Bitcoin Market: How Is The Currency Created & Distributed?
Bitcoin is the virtual currency that all other virtual currencies aspire to be like. There are actually a lot of copycat versions of this original currency, but Bitcoin remains the most popular of all cryptocurrencies.
A lot of this is down to the clarity of how Bitcoins are both created and distributed, which helps regulate their value. However, some people are still a bit unclear on the basic functions of the currency, such as how Bitcoins are created in the first place.
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Mining: the Bitcoin Creation System
All new bitcoins are created in a process called mining. Every 10 minutes, on average, a certain number of Bitcoins are generated to the computer(s) that succeed in mining.
Mining is not just a trivial process used to generate new Bitcoins. It’s actually one of the most important things about the currency. A specific type of software is used to complete mining activities. When a computer is used to mine Bitcoins, what it is actually doing is confirming or rejecting transaction information, given to it from the Bitcoin blockchain.
The blockchain itself is essentially a public record of every transaction that has ever happened with Bitcoins. It records any new transfers and sends them out to multiple computers that are running mining software. These new transactions are put to the test with a verification process that matches the public and private keys to confirm that Bitcoins transfers are legitimate. If multiple mining computers (nodes) confirm it as valid, it will be confirmed added to the blockchain as a new block. If a transaction is rejected by multiple nodes it will not go through and will be invalidated.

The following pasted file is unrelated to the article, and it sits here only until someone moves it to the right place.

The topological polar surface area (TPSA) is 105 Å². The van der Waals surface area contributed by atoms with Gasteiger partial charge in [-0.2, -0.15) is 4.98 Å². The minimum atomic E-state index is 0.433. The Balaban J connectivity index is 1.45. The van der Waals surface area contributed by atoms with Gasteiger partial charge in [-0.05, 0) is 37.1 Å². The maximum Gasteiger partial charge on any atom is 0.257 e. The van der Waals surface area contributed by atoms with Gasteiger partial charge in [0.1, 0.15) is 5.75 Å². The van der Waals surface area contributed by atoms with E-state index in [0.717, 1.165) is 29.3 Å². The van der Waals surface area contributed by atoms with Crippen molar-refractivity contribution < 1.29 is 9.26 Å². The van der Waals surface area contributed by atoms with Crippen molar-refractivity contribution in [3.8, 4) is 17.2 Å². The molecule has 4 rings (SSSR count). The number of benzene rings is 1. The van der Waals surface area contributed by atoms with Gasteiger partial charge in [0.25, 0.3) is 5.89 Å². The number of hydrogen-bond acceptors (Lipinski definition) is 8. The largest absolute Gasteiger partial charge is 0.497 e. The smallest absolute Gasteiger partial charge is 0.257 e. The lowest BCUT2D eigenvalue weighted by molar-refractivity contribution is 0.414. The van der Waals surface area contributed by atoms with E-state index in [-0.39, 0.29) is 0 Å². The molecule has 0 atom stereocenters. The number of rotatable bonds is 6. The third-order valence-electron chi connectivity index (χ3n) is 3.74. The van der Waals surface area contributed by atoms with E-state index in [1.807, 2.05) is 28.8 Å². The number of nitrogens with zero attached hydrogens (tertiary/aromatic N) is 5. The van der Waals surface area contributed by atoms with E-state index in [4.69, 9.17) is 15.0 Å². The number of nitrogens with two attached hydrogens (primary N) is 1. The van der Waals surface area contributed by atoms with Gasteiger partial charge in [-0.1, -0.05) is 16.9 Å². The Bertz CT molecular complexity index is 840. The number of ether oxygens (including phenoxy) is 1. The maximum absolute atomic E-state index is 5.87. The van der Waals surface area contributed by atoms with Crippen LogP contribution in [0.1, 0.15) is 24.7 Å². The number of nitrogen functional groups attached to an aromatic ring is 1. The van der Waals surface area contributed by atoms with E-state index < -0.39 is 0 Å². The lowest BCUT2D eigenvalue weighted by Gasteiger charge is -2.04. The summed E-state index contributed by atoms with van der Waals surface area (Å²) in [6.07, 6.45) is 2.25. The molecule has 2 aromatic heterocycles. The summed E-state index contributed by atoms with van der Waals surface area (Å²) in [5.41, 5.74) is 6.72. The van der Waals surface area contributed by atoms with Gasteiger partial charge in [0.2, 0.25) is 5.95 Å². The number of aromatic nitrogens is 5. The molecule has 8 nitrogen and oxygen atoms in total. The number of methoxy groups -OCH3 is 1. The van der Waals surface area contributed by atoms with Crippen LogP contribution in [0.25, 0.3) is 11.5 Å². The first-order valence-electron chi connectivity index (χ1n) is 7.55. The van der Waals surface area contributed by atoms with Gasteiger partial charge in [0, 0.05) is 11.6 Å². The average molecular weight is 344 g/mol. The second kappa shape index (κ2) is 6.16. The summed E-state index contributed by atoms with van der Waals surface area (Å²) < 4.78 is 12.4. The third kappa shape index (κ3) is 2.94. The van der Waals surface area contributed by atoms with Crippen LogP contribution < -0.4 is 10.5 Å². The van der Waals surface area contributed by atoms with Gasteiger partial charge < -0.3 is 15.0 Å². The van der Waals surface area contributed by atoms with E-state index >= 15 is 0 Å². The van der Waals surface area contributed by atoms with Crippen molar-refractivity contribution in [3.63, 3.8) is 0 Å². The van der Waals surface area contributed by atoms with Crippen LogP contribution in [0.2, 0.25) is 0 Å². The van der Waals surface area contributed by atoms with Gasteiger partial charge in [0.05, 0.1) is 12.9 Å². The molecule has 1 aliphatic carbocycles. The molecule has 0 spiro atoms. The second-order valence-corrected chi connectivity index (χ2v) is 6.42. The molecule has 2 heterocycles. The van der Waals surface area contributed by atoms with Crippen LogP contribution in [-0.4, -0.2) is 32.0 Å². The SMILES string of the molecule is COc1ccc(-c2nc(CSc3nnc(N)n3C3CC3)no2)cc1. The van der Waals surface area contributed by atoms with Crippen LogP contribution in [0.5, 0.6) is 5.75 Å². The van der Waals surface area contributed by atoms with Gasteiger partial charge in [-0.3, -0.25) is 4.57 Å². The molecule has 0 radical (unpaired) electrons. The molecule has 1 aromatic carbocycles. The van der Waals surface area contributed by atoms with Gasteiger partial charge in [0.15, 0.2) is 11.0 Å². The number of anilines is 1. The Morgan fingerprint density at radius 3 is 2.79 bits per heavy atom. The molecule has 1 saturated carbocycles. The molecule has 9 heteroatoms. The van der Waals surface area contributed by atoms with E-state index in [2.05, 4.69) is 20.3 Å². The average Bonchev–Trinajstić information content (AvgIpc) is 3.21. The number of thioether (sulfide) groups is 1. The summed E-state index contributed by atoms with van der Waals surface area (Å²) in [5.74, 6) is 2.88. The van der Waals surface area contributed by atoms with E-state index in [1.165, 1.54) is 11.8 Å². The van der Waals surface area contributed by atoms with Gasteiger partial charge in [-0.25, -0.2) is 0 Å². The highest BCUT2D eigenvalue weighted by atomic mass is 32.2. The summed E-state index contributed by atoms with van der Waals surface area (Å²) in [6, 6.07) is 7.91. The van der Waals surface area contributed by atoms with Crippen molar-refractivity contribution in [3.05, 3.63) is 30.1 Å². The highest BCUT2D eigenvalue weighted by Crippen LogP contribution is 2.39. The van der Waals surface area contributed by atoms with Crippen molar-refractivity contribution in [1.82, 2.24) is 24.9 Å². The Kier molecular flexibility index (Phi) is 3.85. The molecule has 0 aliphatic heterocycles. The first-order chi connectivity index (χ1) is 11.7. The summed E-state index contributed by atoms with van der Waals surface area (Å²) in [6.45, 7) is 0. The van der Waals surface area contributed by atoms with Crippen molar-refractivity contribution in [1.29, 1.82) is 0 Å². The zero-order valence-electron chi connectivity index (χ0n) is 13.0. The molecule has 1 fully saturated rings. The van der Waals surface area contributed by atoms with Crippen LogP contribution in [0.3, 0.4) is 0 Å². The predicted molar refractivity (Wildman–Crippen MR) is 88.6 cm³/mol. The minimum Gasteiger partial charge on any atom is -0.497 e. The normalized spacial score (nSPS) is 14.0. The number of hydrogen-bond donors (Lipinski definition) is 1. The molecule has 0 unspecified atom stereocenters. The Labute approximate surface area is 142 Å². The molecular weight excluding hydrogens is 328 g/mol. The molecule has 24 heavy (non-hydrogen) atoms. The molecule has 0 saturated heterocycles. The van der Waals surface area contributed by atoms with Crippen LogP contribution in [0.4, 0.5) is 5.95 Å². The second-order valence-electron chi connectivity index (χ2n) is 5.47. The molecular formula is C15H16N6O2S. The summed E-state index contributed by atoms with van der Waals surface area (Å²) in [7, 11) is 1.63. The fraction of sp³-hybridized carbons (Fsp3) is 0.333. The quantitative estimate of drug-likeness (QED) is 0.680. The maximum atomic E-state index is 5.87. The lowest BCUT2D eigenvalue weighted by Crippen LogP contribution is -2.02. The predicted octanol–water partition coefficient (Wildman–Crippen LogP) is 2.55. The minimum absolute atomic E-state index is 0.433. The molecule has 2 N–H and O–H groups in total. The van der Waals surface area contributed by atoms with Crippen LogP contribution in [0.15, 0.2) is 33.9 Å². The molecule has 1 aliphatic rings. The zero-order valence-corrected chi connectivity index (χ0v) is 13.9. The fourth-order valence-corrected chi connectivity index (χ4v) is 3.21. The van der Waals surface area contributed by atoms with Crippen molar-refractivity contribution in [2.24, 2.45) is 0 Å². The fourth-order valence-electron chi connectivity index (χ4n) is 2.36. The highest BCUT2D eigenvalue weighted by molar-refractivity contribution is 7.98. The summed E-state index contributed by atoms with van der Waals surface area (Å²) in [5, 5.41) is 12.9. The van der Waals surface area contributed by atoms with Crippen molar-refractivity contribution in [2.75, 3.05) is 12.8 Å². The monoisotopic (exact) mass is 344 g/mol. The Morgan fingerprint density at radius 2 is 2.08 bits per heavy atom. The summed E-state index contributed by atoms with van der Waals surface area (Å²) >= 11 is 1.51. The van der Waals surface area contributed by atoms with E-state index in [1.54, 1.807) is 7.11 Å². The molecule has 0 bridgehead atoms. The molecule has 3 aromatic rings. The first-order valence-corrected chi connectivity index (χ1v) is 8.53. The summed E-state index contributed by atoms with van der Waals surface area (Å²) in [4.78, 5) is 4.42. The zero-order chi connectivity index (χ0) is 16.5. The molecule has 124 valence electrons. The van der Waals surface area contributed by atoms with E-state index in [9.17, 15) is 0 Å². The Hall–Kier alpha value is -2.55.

Every node is competing to mine more quickly than other nodes. When transactions are confirmed or rejected, algorithms that need to be solved are given to the nodes. Once a node solves the right algorithm and presents the solution (called a “proof of work”) to the blockchain system, they are awarded a certain number of Bitcoins.
As of July 2016, 12.5 Bitcoins are given out to each mining node that successfully completes a new block for the block chain. This gives miners an incentive to keep mining, creating more and more Bitcoins over time.
Mining has become much more difficult and hardware-intensive since the start of Bitcoin. At the moment, you would need to purchase thousands of dollars of specialized hardware to have a fair chance of mining any Bitcoins. Alternatively, you could join a mining pool that combines computer hardware power to mine together and split the rewards among members. Either way, it requires a significant investment to mine Bitcoins.
While mining is the only way to create new Bitcoins, they can be distributed around and
acquired in a number of ways. It’s possible to purchase Bitcoins from exchanges, individuals, and other online sources, often in exchange for traditional currencies. You can also sell products and services for Bitcoins or work for Bitcoin paychecks.
The methods of spreading Bitcoins around and acquiring coins are as endless as doing these actions with a traditional fiat currency. If you can get paid for something, or earn money through other means, it is often possible to do this with Bitcoins as your currency of choice.
However, mining is the absolute only way to create new Bitcoins to add to the marketplace. This is where new bitcoins are created, with a set reward rate. That said, its hardware investment requirements may make other options more tempting.
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